Global Stocks retreated as the US Federal Reserve (Fed) remained committed to higher rates.
- The producer price index (PPI), a measure of prices that US businesses pay for goods and services, rose to 8.5%, year on year in September. This is lower than the 8.7% in August but is still higher than expected. The persistently high inflation rate is putting pressure on the Fed to keep a tight monetary policy.
- Inflation is expected to drop to 5.4% next year, according to the latest New York Fed Survey of Consumer Expectations. This has steadily gone down since the 6.8% peak in June. However, respondents also anticipate a drop in household spending as consumers are constrained by the massive jump in prices this year.
- September saw the US unemployment rate at 3.5%. This shows the resiliency of the economy despite pressure from inflation, the war in Ukraine and rate hikes. While the low unemployment rate may provide the Fed more room to hike rates, it can also mean a “soft-landing,” no severe downturn, for the economy.
Philippine Stocks followed global markets lower as sentiment turned negative.
- The likely rate hikes in the US pulled the local market lower. There is growing concern that another massive rate hike in November may finally push the US economy into a recession. The already negative sentiment permeating in the market was not helped by the increase in local pump prices due to a cut in oil production by major producers.
- The Bangko Sentral ng Pilipinas (BSP) stated that the depreciating peso adds to inflationary pressures which strengthen the case for the BSP to “act decisively” to mitigate its impact. The BSP generally lets market forces dictate the exchange rate but may still provide signals to producers and consumers to keep a healthy foreign exchange market. The Bankers Association of the Philippines (BAP) mentioned that it will work with the BSP to fight activities that may distort market prices.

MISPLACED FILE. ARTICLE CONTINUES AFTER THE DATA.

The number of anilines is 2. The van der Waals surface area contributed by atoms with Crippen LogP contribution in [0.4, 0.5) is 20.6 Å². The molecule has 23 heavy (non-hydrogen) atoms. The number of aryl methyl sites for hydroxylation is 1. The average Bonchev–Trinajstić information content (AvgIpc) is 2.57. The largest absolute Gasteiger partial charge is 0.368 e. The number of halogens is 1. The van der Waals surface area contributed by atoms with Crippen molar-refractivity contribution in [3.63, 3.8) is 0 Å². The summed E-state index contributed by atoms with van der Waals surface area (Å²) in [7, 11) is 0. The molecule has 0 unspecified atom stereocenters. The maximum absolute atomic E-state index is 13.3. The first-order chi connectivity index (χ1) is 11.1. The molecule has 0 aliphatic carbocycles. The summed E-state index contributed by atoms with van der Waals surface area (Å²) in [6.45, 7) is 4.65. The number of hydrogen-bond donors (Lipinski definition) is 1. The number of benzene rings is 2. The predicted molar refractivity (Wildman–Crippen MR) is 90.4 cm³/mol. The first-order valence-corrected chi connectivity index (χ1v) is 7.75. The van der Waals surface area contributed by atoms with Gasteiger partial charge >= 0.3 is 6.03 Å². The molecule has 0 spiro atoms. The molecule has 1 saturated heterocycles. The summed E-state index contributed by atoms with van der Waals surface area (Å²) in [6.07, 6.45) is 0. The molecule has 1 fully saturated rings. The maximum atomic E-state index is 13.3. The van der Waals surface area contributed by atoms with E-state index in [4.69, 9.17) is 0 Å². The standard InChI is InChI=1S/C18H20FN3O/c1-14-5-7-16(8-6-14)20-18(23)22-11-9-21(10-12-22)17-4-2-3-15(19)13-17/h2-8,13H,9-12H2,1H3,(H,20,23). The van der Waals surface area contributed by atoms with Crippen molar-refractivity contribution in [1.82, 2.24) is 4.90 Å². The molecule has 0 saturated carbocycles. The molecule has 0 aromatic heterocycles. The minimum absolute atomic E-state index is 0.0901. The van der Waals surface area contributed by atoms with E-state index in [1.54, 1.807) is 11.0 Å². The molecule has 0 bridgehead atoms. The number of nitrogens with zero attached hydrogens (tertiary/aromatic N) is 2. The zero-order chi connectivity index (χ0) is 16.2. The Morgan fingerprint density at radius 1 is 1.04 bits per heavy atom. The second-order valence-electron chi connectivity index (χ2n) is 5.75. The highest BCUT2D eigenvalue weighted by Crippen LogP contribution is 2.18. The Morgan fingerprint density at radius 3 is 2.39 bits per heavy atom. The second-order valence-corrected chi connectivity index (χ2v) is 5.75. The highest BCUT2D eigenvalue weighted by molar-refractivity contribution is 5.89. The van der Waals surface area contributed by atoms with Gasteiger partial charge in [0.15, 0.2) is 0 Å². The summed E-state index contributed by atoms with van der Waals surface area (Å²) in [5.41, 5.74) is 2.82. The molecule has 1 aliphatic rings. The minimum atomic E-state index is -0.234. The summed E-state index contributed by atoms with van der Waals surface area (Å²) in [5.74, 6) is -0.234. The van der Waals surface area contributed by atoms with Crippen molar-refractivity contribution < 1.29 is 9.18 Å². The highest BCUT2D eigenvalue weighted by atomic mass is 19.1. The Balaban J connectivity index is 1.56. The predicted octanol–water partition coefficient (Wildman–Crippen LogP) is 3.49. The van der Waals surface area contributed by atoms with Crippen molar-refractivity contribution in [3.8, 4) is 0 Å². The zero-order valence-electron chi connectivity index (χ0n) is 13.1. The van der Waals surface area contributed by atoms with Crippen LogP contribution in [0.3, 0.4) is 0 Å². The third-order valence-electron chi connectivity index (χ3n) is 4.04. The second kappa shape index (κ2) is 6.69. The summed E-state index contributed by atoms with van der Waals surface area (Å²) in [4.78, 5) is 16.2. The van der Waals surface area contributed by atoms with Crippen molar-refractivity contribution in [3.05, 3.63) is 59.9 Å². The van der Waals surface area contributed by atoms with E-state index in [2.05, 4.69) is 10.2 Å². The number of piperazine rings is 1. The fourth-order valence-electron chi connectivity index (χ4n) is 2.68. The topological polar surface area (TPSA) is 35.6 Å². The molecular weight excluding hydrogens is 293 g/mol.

Philippine Bond Yields climbed by an average of 0.13% across the curve. The high likelihood of further rate hikes kept yields elevated.
- The Bureau of Treasury (BTr) partially awarded a fresh 7-year treasury bond at a coupon rate of 7%. This is 0.22% higher than a similar bond in the secondary market. The partial award was likely due to the BTr trying to cap rates ahead of the 10-year auction next week. This allows the BTr room to maneuver and keep yields at reasonable level.
FWD Guidance: Uncertainty leads to downside risks, but diversification and a long-term investment horizon still provide the best chance for financial success.
Sources: (1) https://www.cnbc.com/2022/10/11/consumer-inflation-and-spending-expectations-show-sharp-decline-.html (2) https://www.cnbc.com/2022/10/12/producer-price-index-september-2022.html (3) https://www.cnbc.com/2022/10/07/jobs-report-september-2022.html (4) https://www.bworldonline.com/top-stories/2022/10/13/480334/amid-peso-depreciation-medalla-vows-to-act-decisively/ (5) https://www.bworldonline.com/stock-market/2022/10/10/479628/phl-stocks-track-wall-st-s-drop-on-recession-fears/ (6) https://www.bworldonline.com/banking-finance/2022/10/12/479940/govt-makes-partial-award-of-fresh-7-year-treasury-bonds/
Disclaimer: The purpose of this article is to inform and should not be taken as an advice or offer to purchase securities. Seek professional advice before making a decision based on this presentation. Information given does not represent the views of FWD and its agents and employees.